• Sponsorship for Sport B will reach 500 fans per game, with fans, on average, valuing branded sponsorship at 2

Under this scenario, if return is value, X would be indifferent between the two options at the same price.

Scenarios like these are where receptivity is powerful. It provides perhaps one of the best estimations of reach — just because your branding is at a baseball game, does not mean that everyone will see it!

In addition, it lays the groundwork for potentially being able to measure predicted value of sponsorship, or “willingness to pay” — which would vary, whether you are a Receptive or Non-Receptive fan.

Borrowed from economics, willingness to pay is the idea that each consumer has a maximum price that they are willing to pay for a good. For this application, I will treat attention as price — the scarce resource.

Thus, the equation becomes closer to this:

Where i would act as categorical variable for category of fan. n would represent number of fans falling within the given category. Return would represent willingness to pay.

Because fans are heterogeneous, the brand will experience a different return for each “unit view” — meaning that even if one person’s receptivity differs from another, there will be subgroups within categories of fans, separated by willingness to pay. While we can assume that the return from a Receptive fan will be greater, meaning that variable return exists, we would still be uncertain as to the degree that this exists.

Importantly — this study clearly shows a greater percentage of surfing fans falling under the “Receptive” category than the NBA, but does the willingness to pay for Receptives, Selectives, and Non-Receptives differ between the two sports? It’s still early, and there will be ongoing studies, but these are questions that immediately come to mind.

One interesting note: if receptivity proves as powerful as this study suggests, it may become an arbitrage opportunity for the first brands who successfully adopt it. And, while the long-run equilibrium should theoretically be one in which all brands adopt this strategy, it may take some more time for sponsorship to get there — meaning that the early adopters could reap massive gains.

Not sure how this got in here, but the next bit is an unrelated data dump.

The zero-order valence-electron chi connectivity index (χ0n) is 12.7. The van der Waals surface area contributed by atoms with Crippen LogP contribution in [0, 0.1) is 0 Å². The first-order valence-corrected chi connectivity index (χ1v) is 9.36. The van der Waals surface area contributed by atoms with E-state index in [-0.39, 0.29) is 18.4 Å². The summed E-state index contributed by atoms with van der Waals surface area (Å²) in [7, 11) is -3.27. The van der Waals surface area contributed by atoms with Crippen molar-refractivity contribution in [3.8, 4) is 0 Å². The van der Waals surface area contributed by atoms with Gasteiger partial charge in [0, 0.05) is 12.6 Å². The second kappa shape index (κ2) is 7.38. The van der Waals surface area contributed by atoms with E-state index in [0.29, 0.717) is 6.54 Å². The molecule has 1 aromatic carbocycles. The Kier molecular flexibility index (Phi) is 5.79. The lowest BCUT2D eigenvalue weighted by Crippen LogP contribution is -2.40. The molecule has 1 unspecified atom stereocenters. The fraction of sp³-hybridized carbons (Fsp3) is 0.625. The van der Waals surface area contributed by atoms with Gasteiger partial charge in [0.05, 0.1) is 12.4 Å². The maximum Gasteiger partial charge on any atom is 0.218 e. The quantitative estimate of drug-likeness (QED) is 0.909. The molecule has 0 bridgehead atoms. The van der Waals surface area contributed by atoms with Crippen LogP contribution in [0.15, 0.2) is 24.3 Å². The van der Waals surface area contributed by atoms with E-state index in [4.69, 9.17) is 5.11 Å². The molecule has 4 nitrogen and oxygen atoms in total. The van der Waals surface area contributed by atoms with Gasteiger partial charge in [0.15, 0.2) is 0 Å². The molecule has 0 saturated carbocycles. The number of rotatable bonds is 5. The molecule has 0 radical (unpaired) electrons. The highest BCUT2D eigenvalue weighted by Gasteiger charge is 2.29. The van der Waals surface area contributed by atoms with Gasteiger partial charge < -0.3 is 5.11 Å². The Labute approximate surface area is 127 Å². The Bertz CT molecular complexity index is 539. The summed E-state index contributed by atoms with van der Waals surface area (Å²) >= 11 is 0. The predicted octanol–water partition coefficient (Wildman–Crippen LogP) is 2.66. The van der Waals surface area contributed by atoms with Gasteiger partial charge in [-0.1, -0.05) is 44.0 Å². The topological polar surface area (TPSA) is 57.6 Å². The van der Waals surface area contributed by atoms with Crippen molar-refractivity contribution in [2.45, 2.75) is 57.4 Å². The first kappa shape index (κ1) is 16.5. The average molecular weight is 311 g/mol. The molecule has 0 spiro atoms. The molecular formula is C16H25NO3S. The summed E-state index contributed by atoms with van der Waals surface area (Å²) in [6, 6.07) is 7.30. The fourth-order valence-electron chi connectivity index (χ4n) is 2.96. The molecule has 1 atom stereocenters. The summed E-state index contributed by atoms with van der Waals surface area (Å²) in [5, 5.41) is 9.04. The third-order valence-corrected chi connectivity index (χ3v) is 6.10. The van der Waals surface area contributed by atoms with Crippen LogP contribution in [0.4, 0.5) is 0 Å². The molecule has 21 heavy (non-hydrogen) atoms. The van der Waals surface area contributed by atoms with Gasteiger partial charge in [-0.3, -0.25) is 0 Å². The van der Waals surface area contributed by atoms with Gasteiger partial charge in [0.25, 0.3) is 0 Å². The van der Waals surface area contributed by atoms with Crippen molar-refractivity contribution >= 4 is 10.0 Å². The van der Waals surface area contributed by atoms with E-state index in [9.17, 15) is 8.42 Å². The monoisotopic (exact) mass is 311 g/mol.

In speaking with Julie Zdziarski, VP of SRi:

“Brands do recognize that the scope is much smaller. But the key piece here is that the smaller sports are more lifestyle focused… they’re a more intimate environment”

Firm-Level Differences

Plenty of this is dependent on the firm, as well. In my earlier example, I assumed that a fan’s assigned value for branding (or willingness to pay) being greater was always a good thing.

For some firms, this isn’t necessarily true — and in fact, many firms pursue strategies in which they are unconcerned about reaching high-value customers. This leads to an advantage in number of customers, rather than one in revenue per customer. Think Google, or the telcos.

For these firms, receptivity still matters. Even if you want to be everywhere, you want to be sure that people are noticing you. But what matters less is the degree to which fans are willing to pay, whether they are Receptive or not.

Good Data Is Always Good

In an industry that suffers from a dearth of public data and dispersed data sets, this study acts as one of the true landmark pieces of research.

But here’s the thing: marketing data is tough, and it will never be as easy as it is in industries like finance to find information. And that’s why stuff like this is important.

To be sure, firms like MKTG enable people like me, who study the industry, to make better and more informed analyses, but it also benefits companies and other stakeholders. And understanding the consumer does more than just help brands make money — it provides consumers with an opportunity to gain more as well: leading to (hopefully) an optimal outcome.